Complications from diabetes mellitus can compromise a driver's ability to safely operate a motor vehicle, yet little is known about whether euglycemia predicts normal driving risks among adults with diabetes. The investigators studied the association between glycosylated hemoglobin (HbA1c) and the risk of a motor vehicle crash using a population-based case control analysis.
The authors identified consecutive drivers reported to vehicle licensing authorities between January 1, 2005 to January 1, 2007 who had a diagnosis of diabetes mellitus and a HbA1c documented. The risk of a crash was calculated taking into account potential confounders including blood glucose monitoring, complications, and treatments. A total of 57 patients were involved in a crash and 738 were not involved in a crash. The mean HbA1c was lower for those in a crash than controls (7.4% versus 7.9%, unpaired t-test, p = 0.019), equal to a 26% increase in the relative risk of a crash for each 1% reduction in HbA1c (odds ratio = 1.26, 95% confidence interval 1.03-1.54). The trend was evident across the range of HbA1c values and persisted after adjustment for measured confounders (odds ratio = 1.25, 95% confidence interval 1.02-1.55). The two other significant risk factors for a crash were a history of severe hypoglycemia requiring outside assistance (odds ratio = 4.07, 95% confidence interval 2.35-7.04) and later age at diabetes diagnosis (odds ratio per decade = 1.29, 95% confidence interval 1.07-1.57).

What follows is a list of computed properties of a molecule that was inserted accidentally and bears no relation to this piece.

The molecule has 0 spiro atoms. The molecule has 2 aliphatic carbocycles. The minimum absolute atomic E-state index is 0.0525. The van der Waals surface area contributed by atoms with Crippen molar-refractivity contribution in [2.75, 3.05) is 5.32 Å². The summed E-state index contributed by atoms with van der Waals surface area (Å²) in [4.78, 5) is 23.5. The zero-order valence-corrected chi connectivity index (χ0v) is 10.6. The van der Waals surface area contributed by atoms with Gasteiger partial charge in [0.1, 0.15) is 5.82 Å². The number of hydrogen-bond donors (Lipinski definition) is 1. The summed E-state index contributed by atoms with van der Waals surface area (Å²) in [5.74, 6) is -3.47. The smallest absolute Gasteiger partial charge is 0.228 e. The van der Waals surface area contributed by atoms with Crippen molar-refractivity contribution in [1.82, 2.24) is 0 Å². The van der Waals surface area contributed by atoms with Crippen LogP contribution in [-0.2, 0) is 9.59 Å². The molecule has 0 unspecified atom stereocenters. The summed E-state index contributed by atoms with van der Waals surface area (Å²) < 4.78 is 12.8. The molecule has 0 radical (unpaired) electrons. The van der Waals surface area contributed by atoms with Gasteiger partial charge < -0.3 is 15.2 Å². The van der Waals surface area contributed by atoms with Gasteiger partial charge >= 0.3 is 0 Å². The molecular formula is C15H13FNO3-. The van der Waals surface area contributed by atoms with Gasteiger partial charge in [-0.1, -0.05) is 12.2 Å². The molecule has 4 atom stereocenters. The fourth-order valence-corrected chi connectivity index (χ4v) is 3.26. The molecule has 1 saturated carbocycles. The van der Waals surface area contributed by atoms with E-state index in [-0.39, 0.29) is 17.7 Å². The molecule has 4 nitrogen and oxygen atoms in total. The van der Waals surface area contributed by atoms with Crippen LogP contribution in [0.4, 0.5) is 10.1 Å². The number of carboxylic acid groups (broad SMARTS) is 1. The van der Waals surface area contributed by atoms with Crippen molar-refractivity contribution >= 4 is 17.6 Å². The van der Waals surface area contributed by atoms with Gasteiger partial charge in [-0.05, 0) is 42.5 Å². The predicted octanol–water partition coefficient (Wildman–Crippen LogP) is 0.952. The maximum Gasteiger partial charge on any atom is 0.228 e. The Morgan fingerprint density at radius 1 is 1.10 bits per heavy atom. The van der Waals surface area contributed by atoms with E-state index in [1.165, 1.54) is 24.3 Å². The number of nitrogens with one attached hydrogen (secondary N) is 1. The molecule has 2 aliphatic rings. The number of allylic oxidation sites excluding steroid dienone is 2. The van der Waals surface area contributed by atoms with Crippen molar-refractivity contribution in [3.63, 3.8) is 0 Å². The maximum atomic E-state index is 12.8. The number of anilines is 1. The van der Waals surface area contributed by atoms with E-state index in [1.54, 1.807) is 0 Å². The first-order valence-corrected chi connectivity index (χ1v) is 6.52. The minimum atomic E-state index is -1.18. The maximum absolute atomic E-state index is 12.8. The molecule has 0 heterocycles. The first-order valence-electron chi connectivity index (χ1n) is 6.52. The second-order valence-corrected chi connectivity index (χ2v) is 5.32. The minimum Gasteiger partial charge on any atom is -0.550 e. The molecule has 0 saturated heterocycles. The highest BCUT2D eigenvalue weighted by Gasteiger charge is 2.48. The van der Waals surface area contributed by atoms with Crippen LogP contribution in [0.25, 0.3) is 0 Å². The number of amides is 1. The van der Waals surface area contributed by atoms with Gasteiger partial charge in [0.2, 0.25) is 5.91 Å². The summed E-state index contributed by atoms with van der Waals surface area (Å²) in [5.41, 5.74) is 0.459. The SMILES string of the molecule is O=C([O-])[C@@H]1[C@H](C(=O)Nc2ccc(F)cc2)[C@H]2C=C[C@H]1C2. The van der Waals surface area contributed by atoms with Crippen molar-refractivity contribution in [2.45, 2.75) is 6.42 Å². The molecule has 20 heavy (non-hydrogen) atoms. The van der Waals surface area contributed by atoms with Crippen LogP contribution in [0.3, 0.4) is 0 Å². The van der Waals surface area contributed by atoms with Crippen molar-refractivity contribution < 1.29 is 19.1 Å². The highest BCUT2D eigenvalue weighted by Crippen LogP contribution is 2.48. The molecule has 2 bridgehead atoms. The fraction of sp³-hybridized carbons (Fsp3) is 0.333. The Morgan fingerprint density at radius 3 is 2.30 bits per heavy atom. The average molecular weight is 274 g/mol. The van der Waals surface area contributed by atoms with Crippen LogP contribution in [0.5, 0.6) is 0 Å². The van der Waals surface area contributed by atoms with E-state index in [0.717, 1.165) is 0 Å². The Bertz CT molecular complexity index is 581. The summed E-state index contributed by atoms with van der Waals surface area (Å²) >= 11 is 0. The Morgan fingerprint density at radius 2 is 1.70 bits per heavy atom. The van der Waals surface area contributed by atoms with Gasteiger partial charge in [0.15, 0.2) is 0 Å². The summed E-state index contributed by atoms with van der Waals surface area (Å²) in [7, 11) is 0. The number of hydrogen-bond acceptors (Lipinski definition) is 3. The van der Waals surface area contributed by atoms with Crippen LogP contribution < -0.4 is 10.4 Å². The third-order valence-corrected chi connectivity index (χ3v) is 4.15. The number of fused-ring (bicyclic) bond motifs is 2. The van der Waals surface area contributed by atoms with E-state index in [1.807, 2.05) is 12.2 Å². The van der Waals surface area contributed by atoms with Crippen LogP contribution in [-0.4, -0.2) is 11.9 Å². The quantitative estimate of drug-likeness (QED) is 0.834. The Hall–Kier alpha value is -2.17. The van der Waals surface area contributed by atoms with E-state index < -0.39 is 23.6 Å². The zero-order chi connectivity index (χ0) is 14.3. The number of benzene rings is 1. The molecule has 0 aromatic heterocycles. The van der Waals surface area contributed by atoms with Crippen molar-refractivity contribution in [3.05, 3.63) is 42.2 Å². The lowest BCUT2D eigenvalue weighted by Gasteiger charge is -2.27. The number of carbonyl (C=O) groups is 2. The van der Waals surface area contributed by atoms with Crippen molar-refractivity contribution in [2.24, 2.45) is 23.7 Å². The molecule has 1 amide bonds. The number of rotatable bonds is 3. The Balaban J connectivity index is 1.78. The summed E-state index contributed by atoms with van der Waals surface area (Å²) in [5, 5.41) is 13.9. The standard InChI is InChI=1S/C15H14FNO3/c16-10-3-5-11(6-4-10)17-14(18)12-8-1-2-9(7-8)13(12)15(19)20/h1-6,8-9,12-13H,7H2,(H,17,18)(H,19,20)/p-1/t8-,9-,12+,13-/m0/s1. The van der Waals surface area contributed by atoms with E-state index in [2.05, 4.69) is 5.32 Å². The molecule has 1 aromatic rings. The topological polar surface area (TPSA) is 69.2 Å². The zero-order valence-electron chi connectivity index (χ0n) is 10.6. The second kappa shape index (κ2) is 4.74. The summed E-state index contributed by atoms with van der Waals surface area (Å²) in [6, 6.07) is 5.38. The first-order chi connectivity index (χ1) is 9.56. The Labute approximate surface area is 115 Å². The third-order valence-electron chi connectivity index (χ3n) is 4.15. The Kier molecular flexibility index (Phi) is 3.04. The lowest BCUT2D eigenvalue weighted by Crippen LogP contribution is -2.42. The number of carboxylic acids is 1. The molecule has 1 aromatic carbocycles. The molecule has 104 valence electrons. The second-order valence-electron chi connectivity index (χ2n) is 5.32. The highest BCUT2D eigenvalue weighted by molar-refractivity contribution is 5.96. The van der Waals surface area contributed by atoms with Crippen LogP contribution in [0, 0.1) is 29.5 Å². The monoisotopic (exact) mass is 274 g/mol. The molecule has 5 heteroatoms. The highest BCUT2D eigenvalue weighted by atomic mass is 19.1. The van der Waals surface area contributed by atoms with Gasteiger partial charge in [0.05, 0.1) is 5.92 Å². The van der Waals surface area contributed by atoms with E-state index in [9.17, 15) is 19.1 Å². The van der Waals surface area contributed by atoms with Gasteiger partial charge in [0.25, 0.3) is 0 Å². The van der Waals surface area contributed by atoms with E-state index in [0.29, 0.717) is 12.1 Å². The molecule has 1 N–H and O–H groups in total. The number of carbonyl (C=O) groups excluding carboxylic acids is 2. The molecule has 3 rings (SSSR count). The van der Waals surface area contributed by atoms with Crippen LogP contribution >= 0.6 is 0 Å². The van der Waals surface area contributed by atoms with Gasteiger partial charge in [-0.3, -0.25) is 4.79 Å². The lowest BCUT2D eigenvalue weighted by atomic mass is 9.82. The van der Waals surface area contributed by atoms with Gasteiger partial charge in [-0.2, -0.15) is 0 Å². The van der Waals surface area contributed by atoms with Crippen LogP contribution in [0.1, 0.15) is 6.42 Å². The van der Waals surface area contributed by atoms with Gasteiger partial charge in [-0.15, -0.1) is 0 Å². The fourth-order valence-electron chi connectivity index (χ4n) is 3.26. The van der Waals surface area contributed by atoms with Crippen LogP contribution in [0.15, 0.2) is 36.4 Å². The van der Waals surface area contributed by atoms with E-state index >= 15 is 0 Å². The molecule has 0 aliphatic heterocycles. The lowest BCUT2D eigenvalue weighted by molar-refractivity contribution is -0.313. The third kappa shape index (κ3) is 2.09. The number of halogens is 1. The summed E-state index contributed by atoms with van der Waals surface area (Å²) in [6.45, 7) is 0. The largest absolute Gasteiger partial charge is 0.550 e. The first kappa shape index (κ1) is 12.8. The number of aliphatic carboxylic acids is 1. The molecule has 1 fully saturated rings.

In this selected population, tighter glycemic control, as measured by the HbA1c, is associated with an increased risk of a motor vehicle crash.